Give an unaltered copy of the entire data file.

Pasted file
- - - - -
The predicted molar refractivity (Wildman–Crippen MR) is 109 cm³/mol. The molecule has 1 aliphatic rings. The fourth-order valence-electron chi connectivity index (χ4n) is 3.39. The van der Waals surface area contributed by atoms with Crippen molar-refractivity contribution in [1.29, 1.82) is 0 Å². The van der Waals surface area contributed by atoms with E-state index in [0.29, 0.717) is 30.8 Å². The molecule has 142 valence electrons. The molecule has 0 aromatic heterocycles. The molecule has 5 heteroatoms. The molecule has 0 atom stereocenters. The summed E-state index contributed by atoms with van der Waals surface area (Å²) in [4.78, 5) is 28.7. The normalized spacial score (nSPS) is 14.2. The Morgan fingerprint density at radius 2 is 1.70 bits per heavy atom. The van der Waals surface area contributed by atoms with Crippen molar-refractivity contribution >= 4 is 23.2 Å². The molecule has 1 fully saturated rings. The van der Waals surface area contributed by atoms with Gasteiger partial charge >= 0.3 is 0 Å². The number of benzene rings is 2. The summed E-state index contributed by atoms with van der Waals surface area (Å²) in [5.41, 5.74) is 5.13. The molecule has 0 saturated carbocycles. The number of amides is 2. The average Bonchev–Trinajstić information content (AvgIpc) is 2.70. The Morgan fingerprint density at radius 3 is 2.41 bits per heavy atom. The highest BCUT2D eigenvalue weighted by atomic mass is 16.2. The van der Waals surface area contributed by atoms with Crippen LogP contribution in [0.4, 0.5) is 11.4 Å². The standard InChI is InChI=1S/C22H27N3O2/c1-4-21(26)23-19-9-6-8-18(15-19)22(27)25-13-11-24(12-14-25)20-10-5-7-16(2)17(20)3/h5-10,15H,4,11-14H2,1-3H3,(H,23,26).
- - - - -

The predicted molar refractivity (Wildman–Crippen MR) is 109 cm³/mol. The molecule has 1 aliphatic rings. The fourth-order valence-electron chi connectivity index (χ4n) is 3.39. The van der Waals surface area contributed by atoms with Crippen molar-refractivity contribution in [1.29, 1.82) is 0 Å². The van der Waals surface area contributed by atoms with E-state index in [0.29, 0.717) is 30.8 Å². The molecule has 142 valence electrons. The molecule has 0 aromatic heterocycles. The molecule has 5 heteroatoms. The molecule has 0 atom stereocenters. The summed E-state index contributed by atoms with van der Waals surface area (Å²) in [4.78, 5) is 28.7. The normalized spacial score (nSPS) is 14.2. The Morgan fingerprint density at radius 2 is 1.70 bits per heavy atom. The van der Waals surface area contributed by atoms with Crippen molar-refractivity contribution >= 4 is 23.2 Å². The molecule has 1 fully saturated rings. The van der Waals surface area contributed by atoms with Gasteiger partial charge >= 0.3 is 0 Å². The number of benzene rings is 2. The summed E-state index contributed by atoms with van der Waals surface area (Å²) in [5.41, 5.74) is 5.13. The molecule has 0 saturated carbocycles. The number of amides is 2. The average Bonchev–Trinajstić information content (AvgIpc) is 2.70. The Morgan fingerprint density at radius 3 is 2.41 bits per heavy atom. The highest BCUT2D eigenvalue weighted by atomic mass is 16.2. The van der Waals surface area contributed by atoms with Crippen LogP contribution in [0.4, 0.5) is 11.4 Å². The standard InChI is InChI=1S/C22H27N3O2/c1-4-21(26)23-19-9-6-8-18(15-19)22(27)25-13-11-24(12-14-25)20-10-5-7-16(2)17(20)3/h5-10,15H,4,11-14H2,1-3H3,(H,23,26).